Life is a traversing of the successive rooms of the Palace of Love. They are not alike: each has its own beauty; each leads to something better; in each God is All. Some seem to pass through the rooms veiled or blind; others miss seeing the King. But those who dare to look for Him everywhere, find Him. Always our Christ for ever and ever; always our Guide even unto death, and beyond. Always the present opening to something better, as the rosebud to the rose; as the acorn to the oak; as the chrysalis to the butterfly.
Wherefore should I fear in the days of evil - Psalm 49:5
Have I not God? At sundry times and in divers manners, He spake to, and succoured his saints. Will He not come to me, and cast around me the soft mantle of his protecting love? And if I love Him, do I need any beside?
"Who that one moment has the least descried Him,
Dimly and faintly, hidden and afar,
Doth not despise all excellence beside Him,
Pleasures and powers that are not, and that are?"
Did He not walk with Enoch, and then take him home, before the deluge came? Did He not shut Noah in, with his own hand, that there should be no jeopardy from the overflowing flood? Did He not assure Abram that He was his shield and exceeding great reward, quieting his fears against any possible combination of foes? Did He not preserve his servant Moses from the fury of Pharaoh and the murmurings of Israel?. Was not Elijah hidden in the secret of his pavilion from the wrath of Ahab? Did He not send his angel to shut the lions' mouths that they might not hurt Daniel? Were not the coals of the burning fiery furnace as sweet and soft as forest glades to the feet of the three young confessors? Has God ever forsaken those that trusted Him? Has He ever given them over to the will of their enemies?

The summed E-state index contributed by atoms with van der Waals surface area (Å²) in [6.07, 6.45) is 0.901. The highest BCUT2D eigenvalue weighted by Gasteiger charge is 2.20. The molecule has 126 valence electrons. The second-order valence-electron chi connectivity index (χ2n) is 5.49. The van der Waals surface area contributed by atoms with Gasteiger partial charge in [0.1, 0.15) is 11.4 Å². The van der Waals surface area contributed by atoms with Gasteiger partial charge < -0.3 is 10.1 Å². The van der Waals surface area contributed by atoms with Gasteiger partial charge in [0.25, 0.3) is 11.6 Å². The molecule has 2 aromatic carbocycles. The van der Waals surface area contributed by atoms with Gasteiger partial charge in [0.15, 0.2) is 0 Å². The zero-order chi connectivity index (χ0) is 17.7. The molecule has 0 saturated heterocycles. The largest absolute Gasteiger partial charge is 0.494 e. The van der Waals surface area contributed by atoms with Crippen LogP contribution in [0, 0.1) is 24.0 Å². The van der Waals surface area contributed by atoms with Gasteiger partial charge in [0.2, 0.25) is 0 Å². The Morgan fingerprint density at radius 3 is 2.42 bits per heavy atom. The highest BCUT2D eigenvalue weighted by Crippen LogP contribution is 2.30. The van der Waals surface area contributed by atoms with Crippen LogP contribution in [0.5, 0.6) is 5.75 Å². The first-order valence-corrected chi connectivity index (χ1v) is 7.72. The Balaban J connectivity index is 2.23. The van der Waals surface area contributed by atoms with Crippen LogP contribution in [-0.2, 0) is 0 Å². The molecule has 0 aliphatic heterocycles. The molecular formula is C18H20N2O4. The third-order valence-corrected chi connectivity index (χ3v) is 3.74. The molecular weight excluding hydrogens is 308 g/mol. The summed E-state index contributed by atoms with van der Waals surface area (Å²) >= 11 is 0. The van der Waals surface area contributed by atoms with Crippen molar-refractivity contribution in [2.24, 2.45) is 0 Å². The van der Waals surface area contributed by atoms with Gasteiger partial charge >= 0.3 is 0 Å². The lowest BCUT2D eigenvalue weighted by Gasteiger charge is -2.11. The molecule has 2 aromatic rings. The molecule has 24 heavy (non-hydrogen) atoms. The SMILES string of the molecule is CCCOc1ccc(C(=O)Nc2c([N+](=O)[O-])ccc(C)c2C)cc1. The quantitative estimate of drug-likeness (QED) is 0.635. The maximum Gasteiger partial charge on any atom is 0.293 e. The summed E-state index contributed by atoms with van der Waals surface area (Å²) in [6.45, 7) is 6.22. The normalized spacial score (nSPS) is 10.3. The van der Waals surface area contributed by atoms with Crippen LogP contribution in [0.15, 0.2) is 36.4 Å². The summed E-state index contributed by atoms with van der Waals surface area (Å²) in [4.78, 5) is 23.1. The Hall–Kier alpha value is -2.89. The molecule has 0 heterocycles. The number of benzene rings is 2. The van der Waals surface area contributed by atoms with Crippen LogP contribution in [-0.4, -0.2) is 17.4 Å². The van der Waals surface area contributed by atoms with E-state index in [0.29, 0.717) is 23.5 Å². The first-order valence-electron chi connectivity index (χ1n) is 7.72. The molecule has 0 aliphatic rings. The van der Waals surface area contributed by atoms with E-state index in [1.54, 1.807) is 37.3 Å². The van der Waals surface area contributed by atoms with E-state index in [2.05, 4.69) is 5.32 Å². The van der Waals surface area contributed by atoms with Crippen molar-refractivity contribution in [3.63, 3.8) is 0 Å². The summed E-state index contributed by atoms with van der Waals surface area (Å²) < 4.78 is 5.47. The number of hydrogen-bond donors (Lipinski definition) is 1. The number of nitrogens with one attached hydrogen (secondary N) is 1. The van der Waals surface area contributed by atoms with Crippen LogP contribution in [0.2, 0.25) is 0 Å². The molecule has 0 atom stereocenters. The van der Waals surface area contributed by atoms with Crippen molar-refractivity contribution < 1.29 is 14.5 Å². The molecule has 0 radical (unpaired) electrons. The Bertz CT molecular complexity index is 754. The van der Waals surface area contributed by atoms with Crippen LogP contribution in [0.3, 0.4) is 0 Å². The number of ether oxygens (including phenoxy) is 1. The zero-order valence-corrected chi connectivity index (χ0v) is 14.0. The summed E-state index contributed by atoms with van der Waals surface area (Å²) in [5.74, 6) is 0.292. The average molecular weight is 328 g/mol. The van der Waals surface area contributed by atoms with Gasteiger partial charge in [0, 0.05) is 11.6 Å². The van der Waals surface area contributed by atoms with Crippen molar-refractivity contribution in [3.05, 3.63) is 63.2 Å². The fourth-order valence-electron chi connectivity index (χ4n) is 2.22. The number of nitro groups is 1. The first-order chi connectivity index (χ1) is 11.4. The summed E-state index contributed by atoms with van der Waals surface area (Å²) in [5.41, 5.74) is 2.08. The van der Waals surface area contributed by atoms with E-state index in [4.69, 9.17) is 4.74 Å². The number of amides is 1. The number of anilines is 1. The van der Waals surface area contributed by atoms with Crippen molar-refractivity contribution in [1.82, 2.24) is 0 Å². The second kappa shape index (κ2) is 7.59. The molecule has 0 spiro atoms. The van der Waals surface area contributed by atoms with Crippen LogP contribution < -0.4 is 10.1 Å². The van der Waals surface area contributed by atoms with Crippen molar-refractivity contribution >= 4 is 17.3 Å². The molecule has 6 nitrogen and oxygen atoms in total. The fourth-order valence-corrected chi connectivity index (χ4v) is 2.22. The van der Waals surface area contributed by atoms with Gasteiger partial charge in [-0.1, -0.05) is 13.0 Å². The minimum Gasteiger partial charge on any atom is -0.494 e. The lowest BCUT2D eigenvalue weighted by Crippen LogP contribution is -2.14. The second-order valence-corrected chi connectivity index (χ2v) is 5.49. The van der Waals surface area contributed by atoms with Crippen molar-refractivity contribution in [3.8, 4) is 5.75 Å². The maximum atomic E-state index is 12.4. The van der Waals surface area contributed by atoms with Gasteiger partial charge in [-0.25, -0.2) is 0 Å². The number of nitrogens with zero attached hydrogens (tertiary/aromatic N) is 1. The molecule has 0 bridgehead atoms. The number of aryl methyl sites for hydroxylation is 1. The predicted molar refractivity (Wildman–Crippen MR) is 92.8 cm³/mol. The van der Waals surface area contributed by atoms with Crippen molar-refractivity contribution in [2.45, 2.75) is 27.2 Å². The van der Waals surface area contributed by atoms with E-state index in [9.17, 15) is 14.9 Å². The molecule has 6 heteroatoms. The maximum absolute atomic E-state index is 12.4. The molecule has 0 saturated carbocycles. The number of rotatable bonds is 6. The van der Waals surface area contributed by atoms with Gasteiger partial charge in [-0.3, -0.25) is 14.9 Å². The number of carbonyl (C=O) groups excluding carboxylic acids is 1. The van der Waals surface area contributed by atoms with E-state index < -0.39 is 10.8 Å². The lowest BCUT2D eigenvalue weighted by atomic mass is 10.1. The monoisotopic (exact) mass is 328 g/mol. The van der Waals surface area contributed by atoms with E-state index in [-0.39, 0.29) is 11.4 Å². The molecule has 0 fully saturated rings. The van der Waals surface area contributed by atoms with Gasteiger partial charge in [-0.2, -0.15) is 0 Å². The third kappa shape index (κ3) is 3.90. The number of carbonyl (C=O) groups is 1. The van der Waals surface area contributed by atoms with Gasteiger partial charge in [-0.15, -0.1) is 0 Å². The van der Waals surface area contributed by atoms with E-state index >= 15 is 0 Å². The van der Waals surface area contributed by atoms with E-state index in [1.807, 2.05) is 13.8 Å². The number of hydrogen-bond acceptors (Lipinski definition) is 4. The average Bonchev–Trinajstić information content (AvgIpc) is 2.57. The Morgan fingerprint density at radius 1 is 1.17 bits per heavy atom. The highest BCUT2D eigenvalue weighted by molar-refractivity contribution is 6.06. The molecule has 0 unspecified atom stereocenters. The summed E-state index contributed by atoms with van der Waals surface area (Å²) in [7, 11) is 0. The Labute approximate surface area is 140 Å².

Wherefore, then, should I fear in the day of evil? I may be standing on the deck, whilst the ship is beset by icebergs and jagged splintered rocks; the fog drapes everything, as the way slowly opens through this archipelago of peril: but God is at the helm - why should I fear? Days of evil to others cannot be so to me, for the presence of God transmutes the evil to good.
Our God shall come - Psalm 50:3
The years pass as snowflakes on the river; and as each drops into the mighty past, it cries, God will come! Each Advent season, with its cluster of services, herald-voices, reminiscences and anticipations, lifts the message clear above the turmoil and tumult of mankind, God will come! The disappointments of our fairest hopes, the overcasting of our sunrises, the failures of our politicians, statesmen and counsellors, to effect a permanent and radical improvement of man's nature, all take up the word, Our God shall come!
"Surely He cometh, and a thousand voices
Call to the saints and to the deaf and dumb;
Surely He cometh, and the earth rejoices,
Glad in his coming, who hath sworn, I come."
Dear heart, get thee often to thine oriel window, and look out for the breaking of the day. Did not the Master assure us that He would soon return? Hearken, He saith again to-day, "Surely I come quickly." The little while will soon be over, and He will come first to receive his saints to Himself, and afterwards to come with them to the earth. Why are we disconsolate and dismayed? The perplexities of the Eastern problem, the gradual return of the Jews to Palestine, the despair and lawlessness of men, the unrest of nations, the preparedness on the part of the Church - like so many minute guns at night - keep the heart awake. Oh, let your eyes flash with the glow of thanksgiving! Be glad and strong, confident and calm. Let your loins be girded, and your lamps burning. Through heaven's spaces you shall detect the advent of your God; and when He comes He will break the silence of the ages with words of majesty and might.